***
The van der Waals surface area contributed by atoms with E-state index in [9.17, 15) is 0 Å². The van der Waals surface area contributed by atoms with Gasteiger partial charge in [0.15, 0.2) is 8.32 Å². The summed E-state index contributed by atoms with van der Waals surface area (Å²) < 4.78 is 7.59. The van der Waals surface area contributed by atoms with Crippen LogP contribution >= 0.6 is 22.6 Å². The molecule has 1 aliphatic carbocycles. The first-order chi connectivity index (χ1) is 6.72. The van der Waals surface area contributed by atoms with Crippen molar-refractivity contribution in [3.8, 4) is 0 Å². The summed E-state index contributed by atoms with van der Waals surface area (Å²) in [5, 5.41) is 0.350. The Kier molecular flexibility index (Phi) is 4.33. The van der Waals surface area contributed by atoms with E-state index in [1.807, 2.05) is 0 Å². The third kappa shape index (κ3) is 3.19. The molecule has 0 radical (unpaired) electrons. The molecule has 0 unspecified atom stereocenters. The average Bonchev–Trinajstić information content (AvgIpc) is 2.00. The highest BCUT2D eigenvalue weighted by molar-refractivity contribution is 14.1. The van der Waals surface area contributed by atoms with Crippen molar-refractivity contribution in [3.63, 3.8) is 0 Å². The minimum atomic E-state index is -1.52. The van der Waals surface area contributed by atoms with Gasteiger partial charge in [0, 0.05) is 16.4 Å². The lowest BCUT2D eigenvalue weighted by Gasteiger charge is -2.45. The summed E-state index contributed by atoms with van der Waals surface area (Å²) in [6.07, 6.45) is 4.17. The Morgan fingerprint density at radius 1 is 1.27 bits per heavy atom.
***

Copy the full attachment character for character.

The van der Waals surface area contributed by atoms with E-state index in [9.17, 15) is 0 Å². The van der Waals surface area contributed by atoms with Gasteiger partial charge in [0.15, 0.2) is 8.32 Å². The summed E-state index contributed by atoms with van der Waals surface area (Å²) < 4.78 is 7.59. The van der Waals surface area contributed by atoms with Crippen LogP contribution >= 0.6 is 22.6 Å². The molecule has 1 aliphatic carbocycles. The first-order chi connectivity index (χ1) is 6.72. The van der Waals surface area contributed by atoms with Crippen molar-refractivity contribution in [3.8, 4) is 0 Å². The summed E-state index contributed by atoms with van der Waals surface area (Å²) in [5, 5.41) is 0.350. The Kier molecular flexibility index (Phi) is 4.33. The van der Waals surface area contributed by atoms with E-state index in [1.807, 2.05) is 0 Å². The third kappa shape index (κ3) is 3.19. The molecule has 0 radical (unpaired) electrons. The molecule has 0 unspecified atom stereocenters. The average Bonchev–Trinajstić information content (AvgIpc) is 2.00. The highest BCUT2D eigenvalue weighted by molar-refractivity contribution is 14.1. The van der Waals surface area contributed by atoms with Crippen molar-refractivity contribution in [3.63, 3.8) is 0 Å². The minimum atomic E-state index is -1.52. The van der Waals surface area contributed by atoms with Gasteiger partial charge in [0, 0.05) is 16.4 Å². The lowest BCUT2D eigenvalue weighted by Gasteiger charge is -2.45. The summed E-state index contributed by atoms with van der Waals surface area (Å²) in [6.07, 6.45) is 4.17. The Morgan fingerprint density at radius 1 is 1.27 bits per heavy atom.